A new Federal Communications Commission report states that around 10 percent of Americans have no access to broadband, translating to around 34 million people without the ability to use high-speed Internet. The FCC defines “broadband” as Internet service that facilitates download speeds of 25 Mbps and upload speeds of 3 Mbps.
This year’s definition is controversial because of its new, higher standards. Last year the FCC classified broadband as Internet that enabled 10 Mbps for downloads and 1 Mbps for uploads. Critics argue that the FCC will create stricter requirements for Internet providers, who have already released statements saying that the new report on American access to high-speed Internet “lacks credibility.”
The United States Telecom Association, a trade group that represents telecommunications-based organizations in the U.S., states that the FCC is using the report as an excuse to extend its influence on Internet providers. “This annual process has become a cynical exercise, one that… is patently intended to reach a predetermined conclusion that will justify a continuing expansion of the agency’s own regulatory reach,” said US Telecom on Friday.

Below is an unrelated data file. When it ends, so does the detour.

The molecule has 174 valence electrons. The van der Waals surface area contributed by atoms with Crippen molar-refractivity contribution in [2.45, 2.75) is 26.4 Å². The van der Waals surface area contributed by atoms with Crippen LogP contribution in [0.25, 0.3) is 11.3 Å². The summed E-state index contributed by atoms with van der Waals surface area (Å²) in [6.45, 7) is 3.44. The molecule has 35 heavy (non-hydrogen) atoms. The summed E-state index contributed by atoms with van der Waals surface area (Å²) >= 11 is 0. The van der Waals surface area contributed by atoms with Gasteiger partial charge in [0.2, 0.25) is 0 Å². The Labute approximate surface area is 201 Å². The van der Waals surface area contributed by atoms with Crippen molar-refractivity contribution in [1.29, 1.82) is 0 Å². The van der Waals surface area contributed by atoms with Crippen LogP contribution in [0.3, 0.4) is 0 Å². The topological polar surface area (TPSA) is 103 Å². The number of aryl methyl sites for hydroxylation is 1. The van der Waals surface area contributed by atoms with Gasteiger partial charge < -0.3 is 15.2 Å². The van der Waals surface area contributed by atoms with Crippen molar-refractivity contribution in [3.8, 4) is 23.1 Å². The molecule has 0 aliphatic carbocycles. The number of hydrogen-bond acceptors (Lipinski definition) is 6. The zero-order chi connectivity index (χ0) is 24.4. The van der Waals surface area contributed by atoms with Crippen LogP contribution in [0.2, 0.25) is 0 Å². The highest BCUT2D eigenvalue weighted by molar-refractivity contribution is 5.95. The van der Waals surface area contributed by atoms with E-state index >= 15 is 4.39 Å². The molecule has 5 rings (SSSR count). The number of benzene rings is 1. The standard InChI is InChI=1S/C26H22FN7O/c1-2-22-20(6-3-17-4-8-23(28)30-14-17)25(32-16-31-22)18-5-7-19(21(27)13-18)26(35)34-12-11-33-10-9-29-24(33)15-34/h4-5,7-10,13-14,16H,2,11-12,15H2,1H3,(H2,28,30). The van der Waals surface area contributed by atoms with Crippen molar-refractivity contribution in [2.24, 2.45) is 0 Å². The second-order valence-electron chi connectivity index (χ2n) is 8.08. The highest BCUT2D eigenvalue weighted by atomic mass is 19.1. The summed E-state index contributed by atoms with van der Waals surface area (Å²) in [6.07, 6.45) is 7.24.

However, the FCC’s role is not limited to the chastisement of big-business Internet providers. The government will be taking several actions to increase access to high-speed Internet throughout the country, including the reformation of a low-income telephone subsidy program and the allocation of millions of federal dollars to Internet providers’ construction projects.
“Advanced telecommunications capability is not being deployed in a reasonable and timely fashion to all Americans,” stated an FCC factsheet.
Article via The Washington Post, 8 January 2016